Banking Q2 earnings: Three things to watch out for
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As the September quarter earnings season kicks off with Indusind Bank results on Wednesday, the banking sector is likely to see a sequential improvement in profits, albeit at a lower rate, as higher treasury gains, bad loan recoveries and lower cost of funds are expected to support earnings.
“We expect Q2FY17 to be a crucial quarter for banking and financial services (BFSI) as performance appears to have stabilized post three consecutive quarters of muted earnings,” said a 5 October report by Edelweiss India Equity Research. However, higher provisions against bad loans and fresh slippages will continue to put pressure on profitability.
Here are the three things to watch out for in banks’ earnings this quarter.
Asset quality pressures continue for the sector; however, no further shocks are expected from public sector banks this quarter as majority of bad loans have already been identified under RBI’s asset quality review which took place in third quarter of FY16. But provisions against bad loans will continue to be a big drag on PSU banks’ earnings even as they show lower slippages sequentially. According to a 5 October report by Kotak Institutional Equities, State Bank of India is expected to post a sharp 40% decline in net profit year on year due to higher provisions even as slippages will be similar to last quarter’s levels. However, the good news is that many of the PSU banks are likely to see higher loan recoveries in the second quarter. Private sector banks, on the contrary could see pressure on asset quality with ICICI bank and Axis posting higher fresh slippages and therefore increased pressure on earnings. According to a 5 October report by Motilal Oswal, “the key monitorable for banks would be the progress of the watch list accounts disclosed in 4QFY16.”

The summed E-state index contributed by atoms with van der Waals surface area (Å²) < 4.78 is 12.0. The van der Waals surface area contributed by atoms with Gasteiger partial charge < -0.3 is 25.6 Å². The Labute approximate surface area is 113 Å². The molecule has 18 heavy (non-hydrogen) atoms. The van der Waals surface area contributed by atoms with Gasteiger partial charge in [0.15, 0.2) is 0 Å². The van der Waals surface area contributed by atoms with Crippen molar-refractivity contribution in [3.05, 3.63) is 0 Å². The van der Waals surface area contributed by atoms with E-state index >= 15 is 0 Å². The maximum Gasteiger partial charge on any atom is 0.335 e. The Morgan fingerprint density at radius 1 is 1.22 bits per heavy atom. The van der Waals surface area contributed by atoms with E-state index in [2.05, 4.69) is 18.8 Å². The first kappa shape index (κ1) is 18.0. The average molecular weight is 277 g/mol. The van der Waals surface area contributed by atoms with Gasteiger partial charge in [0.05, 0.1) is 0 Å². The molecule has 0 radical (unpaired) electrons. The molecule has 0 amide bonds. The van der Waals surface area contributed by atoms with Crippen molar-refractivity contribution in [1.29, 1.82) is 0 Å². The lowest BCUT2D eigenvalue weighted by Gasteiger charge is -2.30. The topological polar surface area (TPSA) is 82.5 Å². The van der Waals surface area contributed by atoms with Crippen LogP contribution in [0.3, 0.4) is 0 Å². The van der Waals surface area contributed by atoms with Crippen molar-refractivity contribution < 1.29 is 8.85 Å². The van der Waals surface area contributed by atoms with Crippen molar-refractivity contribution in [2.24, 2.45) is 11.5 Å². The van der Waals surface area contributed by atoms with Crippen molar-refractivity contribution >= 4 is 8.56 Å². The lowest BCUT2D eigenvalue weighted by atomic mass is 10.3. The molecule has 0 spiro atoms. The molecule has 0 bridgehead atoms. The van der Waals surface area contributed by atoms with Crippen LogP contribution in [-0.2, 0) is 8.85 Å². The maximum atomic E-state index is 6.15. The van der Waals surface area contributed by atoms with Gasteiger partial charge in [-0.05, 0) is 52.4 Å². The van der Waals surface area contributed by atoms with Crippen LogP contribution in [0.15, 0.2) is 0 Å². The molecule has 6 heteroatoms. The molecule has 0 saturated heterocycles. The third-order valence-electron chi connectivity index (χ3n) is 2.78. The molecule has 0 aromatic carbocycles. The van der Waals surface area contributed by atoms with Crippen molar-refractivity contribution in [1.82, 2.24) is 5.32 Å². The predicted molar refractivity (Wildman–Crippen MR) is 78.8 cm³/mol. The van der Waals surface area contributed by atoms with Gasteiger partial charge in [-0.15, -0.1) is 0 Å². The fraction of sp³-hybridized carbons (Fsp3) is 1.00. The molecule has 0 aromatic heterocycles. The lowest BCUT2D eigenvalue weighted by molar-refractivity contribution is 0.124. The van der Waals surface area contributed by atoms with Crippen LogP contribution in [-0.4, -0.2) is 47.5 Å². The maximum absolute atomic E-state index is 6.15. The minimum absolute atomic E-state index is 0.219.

During the quarter, banks have benefitted from the fall in 10 year G-sec yield by 50 basis points to 7%. According to a 7 October report by Systematix Institutional Equities, “treasury profits of most banks are likely to be high, with the possibility of reversal of any mark-to-market losses (MTM).” Some banks like ICICI Bank are however expected to book higher gains on their sale of investments in strategic business and repatriation of capital from foreign operations.
Cost of funds
Net interest margins are likely to be stable as cost of funds for the banking sector has come down by 75-200 basis points over the last one year. “Banks with a higher share of bulk deposits are likely to emerge as key beneficiaries, as wholesale rates came off sharply in 1QFY17.” With credit growth remaining tepid at 9.3%, net interest income will continue to be under pressure. However, according to the Kotak report, outliers like Indusind Bank will see year on year loan growth of 25%, led by strong growth in retail business. For the overall banking sector, credit growth will continue to be the biggest challenge in FY17 as credit to industries is yet to see any pick up.